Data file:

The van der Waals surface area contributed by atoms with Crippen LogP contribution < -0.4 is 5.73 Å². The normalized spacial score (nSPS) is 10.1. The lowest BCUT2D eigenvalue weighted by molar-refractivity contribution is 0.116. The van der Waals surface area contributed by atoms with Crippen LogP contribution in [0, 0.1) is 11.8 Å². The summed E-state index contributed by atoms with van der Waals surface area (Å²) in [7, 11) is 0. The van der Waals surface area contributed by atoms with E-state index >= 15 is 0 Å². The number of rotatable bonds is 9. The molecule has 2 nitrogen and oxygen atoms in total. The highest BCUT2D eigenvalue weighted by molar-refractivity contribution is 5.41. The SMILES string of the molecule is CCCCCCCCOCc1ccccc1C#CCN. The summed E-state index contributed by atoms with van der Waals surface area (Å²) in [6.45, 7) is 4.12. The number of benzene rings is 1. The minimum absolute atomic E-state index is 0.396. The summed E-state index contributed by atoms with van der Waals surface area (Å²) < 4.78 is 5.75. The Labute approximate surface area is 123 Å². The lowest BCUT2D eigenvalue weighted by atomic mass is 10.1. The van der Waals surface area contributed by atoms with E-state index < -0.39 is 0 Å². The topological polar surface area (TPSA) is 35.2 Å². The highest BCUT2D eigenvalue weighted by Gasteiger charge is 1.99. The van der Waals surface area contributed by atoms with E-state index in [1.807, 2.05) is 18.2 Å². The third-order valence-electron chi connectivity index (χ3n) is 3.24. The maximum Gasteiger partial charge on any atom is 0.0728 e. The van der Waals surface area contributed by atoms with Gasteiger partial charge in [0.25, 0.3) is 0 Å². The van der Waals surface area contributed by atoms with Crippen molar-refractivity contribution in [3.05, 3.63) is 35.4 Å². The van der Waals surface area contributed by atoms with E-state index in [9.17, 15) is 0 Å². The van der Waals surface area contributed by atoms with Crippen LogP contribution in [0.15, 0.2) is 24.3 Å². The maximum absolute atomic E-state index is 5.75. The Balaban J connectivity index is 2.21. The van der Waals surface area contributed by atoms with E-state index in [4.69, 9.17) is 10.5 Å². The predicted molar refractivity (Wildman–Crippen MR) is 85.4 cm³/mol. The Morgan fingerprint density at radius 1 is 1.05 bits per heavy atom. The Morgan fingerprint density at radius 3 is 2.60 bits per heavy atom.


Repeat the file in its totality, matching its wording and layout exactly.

The van der Waals surface area contributed by atoms with Crippen LogP contribution < -0.4 is 5.73 Å². The normalized spacial score (nSPS) is 10.1. The lowest BCUT2D eigenvalue weighted by molar-refractivity contribution is 0.116. The van der Waals surface area contributed by atoms with Crippen LogP contribution in [0, 0.1) is 11.8 Å². The summed E-state index contributed by atoms with van der Waals surface area (Å²) in [7, 11) is 0. The van der Waals surface area contributed by atoms with E-state index >= 15 is 0 Å². The number of rotatable bonds is 9. The molecule has 2 nitrogen and oxygen atoms in total. The highest BCUT2D eigenvalue weighted by molar-refractivity contribution is 5.41. The SMILES string of the molecule is CCCCCCCCOCc1ccccc1C#CCN. The summed E-state index contributed by atoms with van der Waals surface area (Å²) in [6.45, 7) is 4.12. The number of benzene rings is 1. The minimum absolute atomic E-state index is 0.396. The summed E-state index contributed by atoms with van der Waals surface area (Å²) < 4.78 is 5.75. The Labute approximate surface area is 123 Å². The lowest BCUT2D eigenvalue weighted by atomic mass is 10.1. The van der Waals surface area contributed by atoms with E-state index < -0.39 is 0 Å². The topological polar surface area (TPSA) is 35.2 Å². The highest BCUT2D eigenvalue weighted by Gasteiger charge is 1.99. The van der Waals surface area contributed by atoms with E-state index in [1.807, 2.05) is 18.2 Å². The third-order valence-electron chi connectivity index (χ3n) is 3.24. The maximum Gasteiger partial charge on any atom is 0.0728 e. The van der Waals surface area contributed by atoms with Gasteiger partial charge in [0.25, 0.3) is 0 Å². The van der Waals surface area contributed by atoms with Crippen molar-refractivity contribution in [3.05, 3.63) is 35.4 Å². The van der Waals surface area contributed by atoms with E-state index in [9.17, 15) is 0 Å². The van der Waals surface area contributed by atoms with Crippen LogP contribution in [0.15, 0.2) is 24.3 Å². The maximum absolute atomic E-state index is 5.75. The Balaban J connectivity index is 2.21. The van der Waals surface area contributed by atoms with E-state index in [4.69, 9.17) is 10.5 Å². The predicted molar refractivity (Wildman–Crippen MR) is 85.4 cm³/mol. The Morgan fingerprint density at radius 1 is 1.05 bits per heavy atom. The Morgan fingerprint density at radius 3 is 2.60 bits per heavy atom.